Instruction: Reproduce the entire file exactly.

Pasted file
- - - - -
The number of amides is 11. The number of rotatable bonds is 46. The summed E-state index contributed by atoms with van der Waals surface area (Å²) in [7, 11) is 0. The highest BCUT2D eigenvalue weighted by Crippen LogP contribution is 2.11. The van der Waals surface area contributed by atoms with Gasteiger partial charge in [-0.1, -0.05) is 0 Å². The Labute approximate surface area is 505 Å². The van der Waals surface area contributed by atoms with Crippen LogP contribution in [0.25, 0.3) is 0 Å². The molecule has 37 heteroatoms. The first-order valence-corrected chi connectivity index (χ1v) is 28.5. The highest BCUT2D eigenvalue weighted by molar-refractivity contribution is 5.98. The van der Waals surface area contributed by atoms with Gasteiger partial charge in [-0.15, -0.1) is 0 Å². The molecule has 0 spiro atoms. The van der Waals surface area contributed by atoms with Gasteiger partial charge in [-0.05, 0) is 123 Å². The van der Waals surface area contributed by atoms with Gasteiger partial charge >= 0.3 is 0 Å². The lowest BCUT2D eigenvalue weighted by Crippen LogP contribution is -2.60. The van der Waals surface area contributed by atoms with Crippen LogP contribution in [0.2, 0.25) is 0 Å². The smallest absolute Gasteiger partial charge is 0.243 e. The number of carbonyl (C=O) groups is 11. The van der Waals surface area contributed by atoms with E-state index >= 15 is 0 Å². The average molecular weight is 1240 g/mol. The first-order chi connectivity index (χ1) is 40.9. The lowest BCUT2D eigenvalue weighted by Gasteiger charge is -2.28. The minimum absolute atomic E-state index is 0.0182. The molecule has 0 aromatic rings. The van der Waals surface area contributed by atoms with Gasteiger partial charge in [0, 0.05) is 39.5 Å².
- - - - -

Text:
The number of amides is 11. The number of rotatable bonds is 46. The summed E-state index contributed by atoms with van der Waals surface area (Å²) in [7, 11) is 0. The highest BCUT2D eigenvalue weighted by Crippen LogP contribution is 2.11. The van der Waals surface area contributed by atoms with Gasteiger partial charge in [-0.1, -0.05) is 0 Å². The Labute approximate surface area is 505 Å². The van der Waals surface area contributed by atoms with Crippen LogP contribution in [0.25, 0.3) is 0 Å². The molecule has 37 heteroatoms. The first-order valence-corrected chi connectivity index (χ1v) is 28.5. The highest BCUT2D eigenvalue weighted by molar-refractivity contribution is 5.98. The van der Waals surface area contributed by atoms with Gasteiger partial charge in [-0.15, -0.1) is 0 Å². The molecule has 0 spiro atoms. The van der Waals surface area contributed by atoms with Gasteiger partial charge in [-0.05, 0) is 123 Å². The van der Waals surface area contributed by atoms with Gasteiger partial charge >= 0.3 is 0 Å². The lowest BCUT2D eigenvalue weighted by Crippen LogP contribution is -2.60. The van der Waals surface area contributed by atoms with Crippen LogP contribution in [0.2, 0.25) is 0 Å². The smallest absolute Gasteiger partial charge is 0.243 e. The number of carbonyl (C=O) groups is 11. The van der Waals surface area contributed by atoms with E-state index >= 15 is 0 Å². The average molecular weight is 1240 g/mol. The first-order chi connectivity index (χ1) is 40.9. The lowest BCUT2D eigenvalue weighted by Gasteiger charge is -2.28. The minimum absolute atomic E-state index is 0.0182. The molecule has 0 aromatic rings. The van der Waals surface area contributed by atoms with Gasteiger partial charge in [0, 0.05) is 39.5 Å².